SBO see the six legs design of their vessels to be the way forward in the future. The weight spread of the deck load is less critical allowing for a lighter vessel construction to carry the same load. There is another advantage gained with the constant jacking procedures required to meet a rate of 10 turbines installed in 10 days, a rate achieved recently by the Pacific Osprey on the DanTysk wind farm. The six legs design allow easier solutions freeing a leg which has become stuck in the seabed during jacking up operations. But Mr Blicher would not rule out building a four legs jack up in the future. They see a 25 year life span for the vessels but, in common with almost every company we have spoken to, new buildings would only be ordered if a long term prospect was in sight.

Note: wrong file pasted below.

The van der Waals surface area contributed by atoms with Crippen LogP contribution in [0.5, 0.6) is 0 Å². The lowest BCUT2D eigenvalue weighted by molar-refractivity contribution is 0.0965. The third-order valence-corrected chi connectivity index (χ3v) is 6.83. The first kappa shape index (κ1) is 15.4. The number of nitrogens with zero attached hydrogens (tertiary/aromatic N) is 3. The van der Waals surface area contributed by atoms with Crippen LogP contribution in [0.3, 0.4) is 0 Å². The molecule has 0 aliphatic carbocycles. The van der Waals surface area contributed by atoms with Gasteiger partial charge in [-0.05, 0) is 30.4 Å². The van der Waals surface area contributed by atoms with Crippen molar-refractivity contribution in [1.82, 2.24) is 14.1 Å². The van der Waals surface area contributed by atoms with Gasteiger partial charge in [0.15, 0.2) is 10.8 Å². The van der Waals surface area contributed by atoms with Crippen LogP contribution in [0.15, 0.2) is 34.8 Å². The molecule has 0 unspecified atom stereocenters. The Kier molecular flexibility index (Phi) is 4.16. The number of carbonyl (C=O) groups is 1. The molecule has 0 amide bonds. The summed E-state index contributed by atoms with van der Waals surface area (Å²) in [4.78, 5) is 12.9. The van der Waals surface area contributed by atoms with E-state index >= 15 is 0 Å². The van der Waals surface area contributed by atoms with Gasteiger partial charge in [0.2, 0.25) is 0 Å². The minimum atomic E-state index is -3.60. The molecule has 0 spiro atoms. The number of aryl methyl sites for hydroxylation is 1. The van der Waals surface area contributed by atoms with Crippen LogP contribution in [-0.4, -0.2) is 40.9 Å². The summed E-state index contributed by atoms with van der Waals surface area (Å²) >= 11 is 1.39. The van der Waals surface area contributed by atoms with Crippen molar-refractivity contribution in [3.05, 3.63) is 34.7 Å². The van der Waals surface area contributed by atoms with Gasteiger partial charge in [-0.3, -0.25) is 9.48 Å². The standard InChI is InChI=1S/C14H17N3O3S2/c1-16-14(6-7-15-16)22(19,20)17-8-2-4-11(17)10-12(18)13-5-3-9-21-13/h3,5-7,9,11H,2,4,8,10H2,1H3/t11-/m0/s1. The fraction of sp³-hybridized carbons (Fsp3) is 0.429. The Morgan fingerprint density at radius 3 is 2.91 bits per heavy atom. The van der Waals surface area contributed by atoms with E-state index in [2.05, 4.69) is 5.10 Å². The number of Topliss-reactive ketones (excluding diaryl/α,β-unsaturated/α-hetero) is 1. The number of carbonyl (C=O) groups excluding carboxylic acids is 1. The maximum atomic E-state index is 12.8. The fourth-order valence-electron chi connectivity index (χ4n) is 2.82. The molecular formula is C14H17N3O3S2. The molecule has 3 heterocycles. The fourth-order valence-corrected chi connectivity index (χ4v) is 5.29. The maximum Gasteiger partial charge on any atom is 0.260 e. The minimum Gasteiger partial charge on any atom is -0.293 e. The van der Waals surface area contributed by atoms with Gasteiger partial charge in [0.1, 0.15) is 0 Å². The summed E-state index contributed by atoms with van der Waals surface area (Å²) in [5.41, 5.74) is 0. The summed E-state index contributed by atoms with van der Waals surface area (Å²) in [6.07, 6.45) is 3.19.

SBO are very pleased with the Pacific Orca and the Pacific Osprey as their operations to date have been successful. In the mean time when 011 & gas contracts come up they take them, as these large WTIVs have already proven successful here, attracting repeat contracts in this sector. However the two vessels will be working in the offshore wind sector in the future, in the industry for which they were designed.
Paul Gibson, the MPI Chairman, sees not only a new build as the answer to future project efficiency and cost reduction but also clever engineering and stable, well planned projects with larger turbines.